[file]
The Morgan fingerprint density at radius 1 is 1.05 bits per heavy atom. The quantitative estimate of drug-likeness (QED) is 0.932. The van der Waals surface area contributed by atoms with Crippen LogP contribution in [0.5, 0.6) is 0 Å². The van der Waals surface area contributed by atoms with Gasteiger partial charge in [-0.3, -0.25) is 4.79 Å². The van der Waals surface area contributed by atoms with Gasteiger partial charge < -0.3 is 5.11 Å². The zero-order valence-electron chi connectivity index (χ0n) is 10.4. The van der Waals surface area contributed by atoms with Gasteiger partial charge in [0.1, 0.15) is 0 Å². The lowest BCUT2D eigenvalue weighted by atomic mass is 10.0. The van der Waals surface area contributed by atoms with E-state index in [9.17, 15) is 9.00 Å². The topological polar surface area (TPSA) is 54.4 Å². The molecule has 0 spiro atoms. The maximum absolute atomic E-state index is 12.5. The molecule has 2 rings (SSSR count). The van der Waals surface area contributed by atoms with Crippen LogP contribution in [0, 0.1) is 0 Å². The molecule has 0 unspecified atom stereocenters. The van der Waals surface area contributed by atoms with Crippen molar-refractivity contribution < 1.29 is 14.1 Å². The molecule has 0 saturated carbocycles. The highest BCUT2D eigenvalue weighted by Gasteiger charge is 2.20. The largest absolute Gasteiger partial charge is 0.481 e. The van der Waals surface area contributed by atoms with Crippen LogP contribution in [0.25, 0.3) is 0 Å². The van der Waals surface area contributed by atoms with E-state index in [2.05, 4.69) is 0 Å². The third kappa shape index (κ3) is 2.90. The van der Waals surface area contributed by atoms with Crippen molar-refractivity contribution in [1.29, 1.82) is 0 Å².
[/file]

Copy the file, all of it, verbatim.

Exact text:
The Morgan fingerprint density at radius 1 is 1.05 bits per heavy atom. The quantitative estimate of drug-likeness (QED) is 0.932. The van der Waals surface area contributed by atoms with Crippen LogP contribution in [0.5, 0.6) is 0 Å². The van der Waals surface area contributed by atoms with Gasteiger partial charge in [-0.3, -0.25) is 4.79 Å². The van der Waals surface area contributed by atoms with Gasteiger partial charge < -0.3 is 5.11 Å². The zero-order valence-electron chi connectivity index (χ0n) is 10.4. The van der Waals surface area contributed by atoms with Gasteiger partial charge in [0.1, 0.15) is 0 Å². The lowest BCUT2D eigenvalue weighted by atomic mass is 10.0. The van der Waals surface area contributed by atoms with E-state index in [9.17, 15) is 9.00 Å². The topological polar surface area (TPSA) is 54.4 Å². The molecule has 0 spiro atoms. The maximum absolute atomic E-state index is 12.5. The molecule has 2 rings (SSSR count). The van der Waals surface area contributed by atoms with Crippen LogP contribution in [0, 0.1) is 0 Å². The molecule has 0 unspecified atom stereocenters. The van der Waals surface area contributed by atoms with Crippen molar-refractivity contribution < 1.29 is 14.1 Å². The molecule has 0 saturated carbocycles. The highest BCUT2D eigenvalue weighted by Gasteiger charge is 2.20. The largest absolute Gasteiger partial charge is 0.481 e. The van der Waals surface area contributed by atoms with Crippen LogP contribution in [0.25, 0.3) is 0 Å². The van der Waals surface area contributed by atoms with E-state index in [2.05, 4.69) is 0 Å². The third kappa shape index (κ3) is 2.90. The van der Waals surface area contributed by atoms with Crippen molar-refractivity contribution in [1.29, 1.82) is 0 Å².